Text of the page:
Strategy, Design, Development
Even for tried and true New Yorkers, Central Park can be a challenge to navigate. Enormous, complex, and lacking in physical directional signage, we saw the park as the perfect opportunity for a wayfinding app that would help residents and visitors alike make sense of this iconic public space.
First, we tackled the gargantuan task of creating a detailed survey of the park—more robust than any online map service has produced—including its many landmarks, buildings, roads, stairways, playgrounds, restrooms, and surrounding transit stops.
A directory of destinations helps users not only find locations they’re looking for, but discover hidden gems. After selecting a destination, users see the best route possible, along with detailed directions, based on their current GPS location. A realtime "walk ring" provides users a simple understanding of scale and distance.
All of the map's touchpoints are dynamically generated and interactive to allow for immediate access to additional information. Major landmarks are illustrated to help users orient themselves in the park
All of these features were built on our revamped mapping and wayfinding platform, FRMWRK.IO. With rich navigation, interactive maps, and the ability to tie into public datasets like the MTA Subway and the NYC Parks events database, Walk Central Park allows residents and visitors to plan their trip and enjoy Central Park without interruption.
Walk Central Park will be released in 2022 as a ten year anniversary update.
Working with Streetlives, Infoxchange, academic experts and team young people with lived experience, we led the effort to research, design, and prototype a new digital service for youth experiencing homelessness in New York City.
The challenge was to engage key stakeholders in creating a digital offering addressing the specific needs of youth experiencing homelessness. Our solution was designing a service that, at its core, provides meaningful, relevant, and accurate information that empowers those navigating youth homelessness. While several digital/mobile tools purport to help people address the complex situations faced while experiencing homelessness, very few have a youth-centric focus. The landscape of service offerings for this group of young people often presents a quagmire of eligibility requirements, availability, and accuracy.
We conducted six workshops and thirty-six interviews with individuals from across the spectrum of homeless youth service delivery, from youth with lived experience to federal funders to runaway homeless youth (RHY) service providers, to develop a comprehensive understanding of the youth homelessness ecosystem in NYC.
We framed the stakeholder engagements and conversations to identify barriers and solutions. The context for all discussions was the journey young people take from becoming homeless to transitioning out of system support. Based on their own experience navigating the space, our young people defined the journey, consisting of three stages containing nine smaller steps.
This final report provides an overview of the research activities and findings that, taken together, inform and provide the concept for a new digital service for New York City. The recommended solution provides confidence and transparency to service users looking for the right service to meet their needs and new data for system providers and funders to accelerate and improve service provision. This solution is an ecosystem of tools and services, working together to holistically address the issues confronting youth on the verge of or experiencing homelessness. Designed to help youth navigate, find, and connect with providers in a friendly manner, it bridges the gap between those experiencing housing instability and the provider network with tools to help the provider manage intake, availability, and services. Fundamentally, it establishes a centralized, interoperable dataset that can be used freely by other parties.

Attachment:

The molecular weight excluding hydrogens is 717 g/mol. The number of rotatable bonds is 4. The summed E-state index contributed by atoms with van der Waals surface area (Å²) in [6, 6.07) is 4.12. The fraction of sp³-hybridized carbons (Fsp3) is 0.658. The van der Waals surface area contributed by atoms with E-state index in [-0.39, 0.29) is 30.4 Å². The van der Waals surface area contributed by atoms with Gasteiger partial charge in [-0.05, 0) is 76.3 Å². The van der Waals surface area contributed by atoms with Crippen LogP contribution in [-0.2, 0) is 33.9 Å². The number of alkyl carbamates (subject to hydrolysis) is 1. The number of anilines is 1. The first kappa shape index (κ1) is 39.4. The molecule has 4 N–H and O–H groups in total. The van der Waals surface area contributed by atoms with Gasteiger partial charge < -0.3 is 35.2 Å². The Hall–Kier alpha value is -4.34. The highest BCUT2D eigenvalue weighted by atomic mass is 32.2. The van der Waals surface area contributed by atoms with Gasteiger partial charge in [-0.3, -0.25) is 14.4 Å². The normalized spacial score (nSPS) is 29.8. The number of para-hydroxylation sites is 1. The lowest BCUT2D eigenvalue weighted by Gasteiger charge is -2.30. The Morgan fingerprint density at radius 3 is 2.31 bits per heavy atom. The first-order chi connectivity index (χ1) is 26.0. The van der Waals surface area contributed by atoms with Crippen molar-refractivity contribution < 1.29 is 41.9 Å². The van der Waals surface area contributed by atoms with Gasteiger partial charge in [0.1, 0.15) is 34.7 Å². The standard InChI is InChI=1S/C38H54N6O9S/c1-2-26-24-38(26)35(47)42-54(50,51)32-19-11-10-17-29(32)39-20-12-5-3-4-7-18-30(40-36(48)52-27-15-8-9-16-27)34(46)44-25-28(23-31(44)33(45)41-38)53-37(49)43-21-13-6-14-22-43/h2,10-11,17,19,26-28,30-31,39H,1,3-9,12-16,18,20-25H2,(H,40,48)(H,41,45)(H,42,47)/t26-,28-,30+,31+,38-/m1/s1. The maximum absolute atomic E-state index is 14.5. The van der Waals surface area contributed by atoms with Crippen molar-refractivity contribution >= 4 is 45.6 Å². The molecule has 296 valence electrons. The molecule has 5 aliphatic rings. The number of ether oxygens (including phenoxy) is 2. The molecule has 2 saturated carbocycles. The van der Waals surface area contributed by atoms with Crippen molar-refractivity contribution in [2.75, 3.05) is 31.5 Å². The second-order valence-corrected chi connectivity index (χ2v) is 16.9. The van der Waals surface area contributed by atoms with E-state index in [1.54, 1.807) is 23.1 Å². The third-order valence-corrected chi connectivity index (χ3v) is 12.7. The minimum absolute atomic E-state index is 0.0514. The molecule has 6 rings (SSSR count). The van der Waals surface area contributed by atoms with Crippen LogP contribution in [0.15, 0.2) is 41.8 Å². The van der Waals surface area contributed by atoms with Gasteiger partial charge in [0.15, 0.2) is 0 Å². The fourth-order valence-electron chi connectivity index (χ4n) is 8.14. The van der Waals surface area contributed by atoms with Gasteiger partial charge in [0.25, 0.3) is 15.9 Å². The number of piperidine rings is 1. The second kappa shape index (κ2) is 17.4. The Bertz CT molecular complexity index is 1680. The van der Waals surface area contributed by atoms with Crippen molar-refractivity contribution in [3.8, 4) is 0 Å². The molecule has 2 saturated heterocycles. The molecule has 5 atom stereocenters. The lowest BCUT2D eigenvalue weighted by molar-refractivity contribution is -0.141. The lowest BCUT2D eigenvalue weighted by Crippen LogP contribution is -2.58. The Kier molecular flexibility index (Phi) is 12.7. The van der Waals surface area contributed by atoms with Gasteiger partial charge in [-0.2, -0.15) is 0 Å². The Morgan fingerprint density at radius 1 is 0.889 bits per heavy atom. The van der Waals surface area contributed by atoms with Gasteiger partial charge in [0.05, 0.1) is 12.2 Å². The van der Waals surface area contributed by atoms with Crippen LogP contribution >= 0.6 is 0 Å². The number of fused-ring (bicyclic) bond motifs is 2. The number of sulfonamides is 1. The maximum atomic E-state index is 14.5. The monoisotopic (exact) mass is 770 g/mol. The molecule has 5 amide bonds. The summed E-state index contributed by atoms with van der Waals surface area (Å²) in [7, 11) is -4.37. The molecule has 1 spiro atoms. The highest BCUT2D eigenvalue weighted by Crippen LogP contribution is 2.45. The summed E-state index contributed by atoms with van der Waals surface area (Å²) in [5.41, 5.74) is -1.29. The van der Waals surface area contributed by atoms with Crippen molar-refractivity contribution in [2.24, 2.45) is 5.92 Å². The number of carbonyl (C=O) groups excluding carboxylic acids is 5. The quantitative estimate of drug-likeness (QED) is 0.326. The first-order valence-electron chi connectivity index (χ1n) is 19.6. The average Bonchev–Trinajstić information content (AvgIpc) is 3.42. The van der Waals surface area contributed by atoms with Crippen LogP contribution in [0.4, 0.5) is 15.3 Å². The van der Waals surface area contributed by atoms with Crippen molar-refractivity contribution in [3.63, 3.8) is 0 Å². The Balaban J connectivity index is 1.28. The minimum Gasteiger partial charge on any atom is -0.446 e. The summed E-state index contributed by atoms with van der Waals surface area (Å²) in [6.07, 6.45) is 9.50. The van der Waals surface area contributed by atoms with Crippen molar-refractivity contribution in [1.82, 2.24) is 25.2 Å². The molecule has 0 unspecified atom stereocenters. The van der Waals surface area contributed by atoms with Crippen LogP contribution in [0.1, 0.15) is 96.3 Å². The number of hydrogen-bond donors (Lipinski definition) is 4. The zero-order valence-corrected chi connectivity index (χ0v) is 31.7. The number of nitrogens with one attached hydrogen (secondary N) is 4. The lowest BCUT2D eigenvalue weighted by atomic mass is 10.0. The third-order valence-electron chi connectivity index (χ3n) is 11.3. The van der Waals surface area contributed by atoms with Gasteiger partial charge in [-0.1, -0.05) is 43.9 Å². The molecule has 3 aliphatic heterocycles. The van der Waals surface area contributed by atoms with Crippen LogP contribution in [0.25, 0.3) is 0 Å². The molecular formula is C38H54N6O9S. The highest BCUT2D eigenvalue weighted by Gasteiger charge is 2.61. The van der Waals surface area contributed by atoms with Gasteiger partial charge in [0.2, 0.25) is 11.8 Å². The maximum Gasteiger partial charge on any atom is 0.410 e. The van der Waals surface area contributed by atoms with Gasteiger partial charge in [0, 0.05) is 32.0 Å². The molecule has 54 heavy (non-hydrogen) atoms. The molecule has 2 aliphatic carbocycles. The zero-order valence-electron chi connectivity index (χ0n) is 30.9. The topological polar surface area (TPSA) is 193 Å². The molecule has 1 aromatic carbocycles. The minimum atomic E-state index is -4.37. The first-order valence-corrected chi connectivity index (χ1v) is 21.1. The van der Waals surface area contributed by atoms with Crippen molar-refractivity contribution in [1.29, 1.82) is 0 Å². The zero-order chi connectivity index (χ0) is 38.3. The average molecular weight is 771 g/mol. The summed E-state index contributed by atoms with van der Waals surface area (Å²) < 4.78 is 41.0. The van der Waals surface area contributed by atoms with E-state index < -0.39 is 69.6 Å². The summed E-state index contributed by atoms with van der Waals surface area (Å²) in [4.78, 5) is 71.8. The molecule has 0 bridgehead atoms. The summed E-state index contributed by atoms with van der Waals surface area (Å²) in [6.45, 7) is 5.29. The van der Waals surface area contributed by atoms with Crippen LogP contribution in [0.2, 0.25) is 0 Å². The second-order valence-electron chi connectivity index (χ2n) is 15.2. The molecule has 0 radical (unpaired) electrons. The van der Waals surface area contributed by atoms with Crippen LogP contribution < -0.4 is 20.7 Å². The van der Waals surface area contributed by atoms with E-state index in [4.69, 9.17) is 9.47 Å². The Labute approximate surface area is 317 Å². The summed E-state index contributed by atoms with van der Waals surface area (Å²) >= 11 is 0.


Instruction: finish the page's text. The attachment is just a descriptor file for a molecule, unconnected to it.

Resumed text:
To successfully drive better outcomes for young people experiencing or facing homelessness, our recommendation is supported by a range of service and system changes. These systemic changes are an essential aspect of the report, but at a high level, include:
- How to incentivize service providers to engage with the solution
- How we might use our solution to help the service system better “see” and understand itself and where issues might lie
- What we measure (and how) to determine the impact of the solution, and how this supports a positive feedback loop to ensure improved service provision
- How we engage, upskill, and retain young people with lived experience to provide support to their peers
- What concerns, e.g., privacy, data sovereignty, digital inclusion, etc., might require government support or reform for effective implementation
We establish a virtuous cycle: more and better information, enabling users to more quickly and confidently connect to provider services, more learning from the use of the platform – especially about when young people need help – and improved, more targeted services from that learning. People can be helped earlier and earlier in the cycle of homelessness, with more and better prevention services, thereby reducing homelessness.